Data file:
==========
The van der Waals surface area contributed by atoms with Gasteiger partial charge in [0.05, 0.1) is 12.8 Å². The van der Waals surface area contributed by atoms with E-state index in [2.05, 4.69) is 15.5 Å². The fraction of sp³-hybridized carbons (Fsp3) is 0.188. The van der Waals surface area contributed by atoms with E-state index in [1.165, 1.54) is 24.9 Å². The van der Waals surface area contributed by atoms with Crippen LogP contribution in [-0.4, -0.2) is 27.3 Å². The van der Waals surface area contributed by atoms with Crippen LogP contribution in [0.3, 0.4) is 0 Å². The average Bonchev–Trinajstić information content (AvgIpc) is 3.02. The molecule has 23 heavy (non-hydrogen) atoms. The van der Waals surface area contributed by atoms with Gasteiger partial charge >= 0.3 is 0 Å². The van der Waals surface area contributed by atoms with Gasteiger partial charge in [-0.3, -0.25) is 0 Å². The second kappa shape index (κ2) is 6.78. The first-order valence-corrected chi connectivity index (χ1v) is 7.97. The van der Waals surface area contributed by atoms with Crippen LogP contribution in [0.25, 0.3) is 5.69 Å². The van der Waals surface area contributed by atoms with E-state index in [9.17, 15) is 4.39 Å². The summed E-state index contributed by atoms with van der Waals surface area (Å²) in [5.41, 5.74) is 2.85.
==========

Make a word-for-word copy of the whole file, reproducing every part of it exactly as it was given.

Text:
The van der Waals surface area contributed by atoms with Gasteiger partial charge in [0.05, 0.1) is 12.8 Å². The van der Waals surface area contributed by atoms with E-state index in [2.05, 4.69) is 15.5 Å². The fraction of sp³-hybridized carbons (Fsp3) is 0.188. The van der Waals surface area contributed by atoms with E-state index in [1.165, 1.54) is 24.9 Å². The van der Waals surface area contributed by atoms with Crippen LogP contribution in [-0.4, -0.2) is 27.3 Å². The van der Waals surface area contributed by atoms with Crippen LogP contribution in [0.3, 0.4) is 0 Å². The average Bonchev–Trinajstić information content (AvgIpc) is 3.02. The molecule has 23 heavy (non-hydrogen) atoms. The van der Waals surface area contributed by atoms with Gasteiger partial charge >= 0.3 is 0 Å². The van der Waals surface area contributed by atoms with Gasteiger partial charge in [-0.3, -0.25) is 0 Å². The second kappa shape index (κ2) is 6.78. The first-order valence-corrected chi connectivity index (χ1v) is 7.97. The van der Waals surface area contributed by atoms with Crippen LogP contribution in [0.25, 0.3) is 5.69 Å². The van der Waals surface area contributed by atoms with E-state index in [9.17, 15) is 4.39 Å². The summed E-state index contributed by atoms with van der Waals surface area (Å²) in [5.41, 5.74) is 2.85.